For Polygence’s 8th Symposium of Rising Scholars, we were so fortunate to have Chang Rae Lee as our keynote speaker, sharing insightful stories about his career and youth to our students. Chang-rae Lee is the writer of six novels, the recipient of numerous literary awards, and a professor of creative writing at Stanford University (formerly at Princeton University). Professor Lee’s story of how he pursued his passion is applicable to students interested in pursuing all disciplines and walks of life. Whether you are a budding artist thinking about pursuing painting but are worried about job prospects, or an aspiring doctor excited and anxious about the long and arduous journey that is medical school - you can find inspiration and solace in Professor Lee’s remarks. As mentioned, read on if you want a tl;dr version of the keynote speech, but we also highly recommend watching the full presentation.
Chang-rae Lee’s interest in writing started out with accepting “realities.” He accepted the reality that he wasn’t going to be a pro athlete, and that he was not particularly good at math. But he had always enjoyed reading books despite the fact that the local high school he attended for one year treated literature as merely material for memorization.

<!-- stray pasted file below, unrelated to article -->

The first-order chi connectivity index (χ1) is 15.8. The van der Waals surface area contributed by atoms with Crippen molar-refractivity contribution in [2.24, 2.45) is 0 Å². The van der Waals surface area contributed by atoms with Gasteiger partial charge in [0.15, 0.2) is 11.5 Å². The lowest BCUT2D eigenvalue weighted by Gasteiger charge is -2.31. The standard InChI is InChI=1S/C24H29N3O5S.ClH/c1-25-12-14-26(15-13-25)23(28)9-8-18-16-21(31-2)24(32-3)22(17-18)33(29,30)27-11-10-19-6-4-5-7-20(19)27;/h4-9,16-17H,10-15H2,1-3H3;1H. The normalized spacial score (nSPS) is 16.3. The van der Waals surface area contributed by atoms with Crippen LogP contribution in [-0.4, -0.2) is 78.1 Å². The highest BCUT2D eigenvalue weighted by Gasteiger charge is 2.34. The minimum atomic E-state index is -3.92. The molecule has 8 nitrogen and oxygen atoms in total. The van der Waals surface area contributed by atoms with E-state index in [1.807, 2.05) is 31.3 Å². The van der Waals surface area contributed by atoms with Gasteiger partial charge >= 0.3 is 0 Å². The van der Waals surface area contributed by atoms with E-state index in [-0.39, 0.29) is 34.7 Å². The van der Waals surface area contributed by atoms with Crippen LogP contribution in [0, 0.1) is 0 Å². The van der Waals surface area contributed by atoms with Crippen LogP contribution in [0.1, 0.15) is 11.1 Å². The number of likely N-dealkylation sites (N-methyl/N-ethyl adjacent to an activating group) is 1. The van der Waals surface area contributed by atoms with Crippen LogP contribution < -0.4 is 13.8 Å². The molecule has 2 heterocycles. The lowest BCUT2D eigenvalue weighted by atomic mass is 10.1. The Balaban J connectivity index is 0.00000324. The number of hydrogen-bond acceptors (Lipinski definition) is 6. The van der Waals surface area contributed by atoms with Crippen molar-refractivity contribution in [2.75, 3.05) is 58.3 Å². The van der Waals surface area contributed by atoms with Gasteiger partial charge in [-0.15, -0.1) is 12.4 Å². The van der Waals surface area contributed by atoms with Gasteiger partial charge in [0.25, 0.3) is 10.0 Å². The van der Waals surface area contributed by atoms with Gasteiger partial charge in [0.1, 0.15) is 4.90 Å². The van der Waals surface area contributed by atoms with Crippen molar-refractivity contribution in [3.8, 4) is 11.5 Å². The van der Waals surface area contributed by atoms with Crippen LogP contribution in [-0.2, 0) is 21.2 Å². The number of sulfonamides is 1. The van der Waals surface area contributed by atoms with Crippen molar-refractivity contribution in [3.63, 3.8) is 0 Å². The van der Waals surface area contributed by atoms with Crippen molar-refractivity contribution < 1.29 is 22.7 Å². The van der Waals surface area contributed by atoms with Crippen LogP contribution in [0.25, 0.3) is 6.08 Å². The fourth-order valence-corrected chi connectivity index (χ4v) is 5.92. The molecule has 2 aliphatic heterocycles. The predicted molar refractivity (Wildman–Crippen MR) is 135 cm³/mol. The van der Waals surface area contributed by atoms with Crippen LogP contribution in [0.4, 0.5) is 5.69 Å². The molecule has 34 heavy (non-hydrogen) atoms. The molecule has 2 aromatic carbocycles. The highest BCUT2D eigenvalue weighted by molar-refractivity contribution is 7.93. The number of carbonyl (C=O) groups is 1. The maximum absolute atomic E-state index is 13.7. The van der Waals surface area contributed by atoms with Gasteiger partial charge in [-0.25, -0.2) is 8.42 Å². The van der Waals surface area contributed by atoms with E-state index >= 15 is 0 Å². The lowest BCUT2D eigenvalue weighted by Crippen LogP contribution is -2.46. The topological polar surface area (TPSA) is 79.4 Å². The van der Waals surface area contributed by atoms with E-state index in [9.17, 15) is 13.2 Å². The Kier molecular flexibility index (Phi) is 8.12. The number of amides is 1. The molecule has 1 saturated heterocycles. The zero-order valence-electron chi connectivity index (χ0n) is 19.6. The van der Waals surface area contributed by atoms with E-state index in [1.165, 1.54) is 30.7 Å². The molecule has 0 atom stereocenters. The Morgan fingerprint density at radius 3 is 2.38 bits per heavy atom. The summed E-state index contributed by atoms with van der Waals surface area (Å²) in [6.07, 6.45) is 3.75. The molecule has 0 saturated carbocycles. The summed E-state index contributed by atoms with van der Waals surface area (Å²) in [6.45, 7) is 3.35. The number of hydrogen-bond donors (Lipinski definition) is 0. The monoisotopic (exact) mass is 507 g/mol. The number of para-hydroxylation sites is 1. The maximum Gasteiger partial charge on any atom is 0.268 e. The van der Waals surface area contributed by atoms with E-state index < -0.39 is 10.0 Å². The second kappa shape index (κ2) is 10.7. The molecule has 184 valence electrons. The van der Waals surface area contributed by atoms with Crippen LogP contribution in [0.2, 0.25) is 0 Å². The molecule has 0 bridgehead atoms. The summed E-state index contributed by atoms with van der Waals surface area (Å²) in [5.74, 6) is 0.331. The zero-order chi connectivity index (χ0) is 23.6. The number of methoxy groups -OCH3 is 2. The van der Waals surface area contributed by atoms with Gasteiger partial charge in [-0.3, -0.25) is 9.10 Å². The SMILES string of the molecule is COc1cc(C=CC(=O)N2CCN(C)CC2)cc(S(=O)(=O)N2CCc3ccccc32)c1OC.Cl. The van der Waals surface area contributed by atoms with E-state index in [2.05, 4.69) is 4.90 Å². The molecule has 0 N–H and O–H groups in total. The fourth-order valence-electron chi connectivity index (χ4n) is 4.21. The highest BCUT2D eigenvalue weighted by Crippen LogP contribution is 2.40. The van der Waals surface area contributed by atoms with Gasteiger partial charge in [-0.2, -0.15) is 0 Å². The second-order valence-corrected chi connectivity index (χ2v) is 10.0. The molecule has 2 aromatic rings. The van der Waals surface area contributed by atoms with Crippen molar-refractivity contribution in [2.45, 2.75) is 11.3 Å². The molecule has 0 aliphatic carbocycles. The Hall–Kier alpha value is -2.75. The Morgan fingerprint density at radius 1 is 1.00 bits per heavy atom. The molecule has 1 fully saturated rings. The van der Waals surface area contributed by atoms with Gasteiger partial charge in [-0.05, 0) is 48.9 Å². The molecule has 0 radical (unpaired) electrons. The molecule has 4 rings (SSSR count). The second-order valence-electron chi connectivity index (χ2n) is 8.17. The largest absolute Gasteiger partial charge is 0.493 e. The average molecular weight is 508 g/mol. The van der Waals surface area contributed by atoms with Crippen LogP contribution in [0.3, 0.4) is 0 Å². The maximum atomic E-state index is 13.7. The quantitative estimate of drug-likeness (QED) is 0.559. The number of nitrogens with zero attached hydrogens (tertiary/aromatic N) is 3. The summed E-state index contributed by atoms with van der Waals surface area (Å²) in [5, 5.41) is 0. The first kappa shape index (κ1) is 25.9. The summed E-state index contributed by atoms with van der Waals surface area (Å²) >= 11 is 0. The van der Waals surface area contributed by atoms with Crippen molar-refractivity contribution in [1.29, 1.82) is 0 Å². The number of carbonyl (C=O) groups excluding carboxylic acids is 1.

It was only when he started attending a prep school did he find himself in an environment where he began to see “language itself as a wondrous creation,” and was surrounded by classmates who seemed to appreciate literature as well. He soon after started writing poems, even if they were bad (by his standards).
What I took away from this part of Lee’s speech is that often passion can be cultivated if you’re in the right environment. If you’re surrounded by others who care about similar topics, it can provide the spark you need to start pursuing something. This “right environment” can happen in a school club, classroom, or even an online community. At the same time, I think Chang-rae Lee may have been a bit lucky in that he had somewhat of a clear passion for reading and writing from an early age, whereas others may have to spend a bit more time discovering their passions.